Spanish lawmakers will vote on a “law of return” for descendants of Jews forced to flee the country during the 15th century Inquisition.
Lawmakers in Spain’s lower house of Parliament are expected to give final approval to a law setting up a path toward citizenship for descendants of Jews forced to flee the country five centuries ago during the Inquisition.
There is widespread support for the bill allowing Sephardic Jews to start applying for Spanish citizenship in October.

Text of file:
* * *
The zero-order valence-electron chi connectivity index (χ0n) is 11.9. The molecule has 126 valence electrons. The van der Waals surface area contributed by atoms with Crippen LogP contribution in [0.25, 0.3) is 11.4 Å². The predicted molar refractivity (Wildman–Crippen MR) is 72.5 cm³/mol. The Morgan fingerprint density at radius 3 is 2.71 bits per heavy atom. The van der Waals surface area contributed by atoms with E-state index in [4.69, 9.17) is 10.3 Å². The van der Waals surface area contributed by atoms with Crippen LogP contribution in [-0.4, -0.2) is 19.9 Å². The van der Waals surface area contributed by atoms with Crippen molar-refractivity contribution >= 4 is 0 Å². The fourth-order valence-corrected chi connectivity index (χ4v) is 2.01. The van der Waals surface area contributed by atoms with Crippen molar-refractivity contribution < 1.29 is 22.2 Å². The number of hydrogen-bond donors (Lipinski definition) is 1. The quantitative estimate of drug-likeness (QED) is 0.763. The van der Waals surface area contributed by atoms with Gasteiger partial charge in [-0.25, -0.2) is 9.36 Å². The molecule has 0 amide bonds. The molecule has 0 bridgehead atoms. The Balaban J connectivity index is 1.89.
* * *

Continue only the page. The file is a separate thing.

Spain’s vote, planned for Thursday afternoon, follows approval in March of a similar citizenship plan in Portugal for Sephardic Jews whose ancestors were forced to leave that country.
Applicants must provide proof of their ancestry vetted by Jewish organizations.
But Spain’s process is tougher than Portugal’s because applicants must pass tests to prove basic Spanish skills and knowledge about the country.
Applicants who get Spanish citizenship are not required to renounce citizenship elsewhere.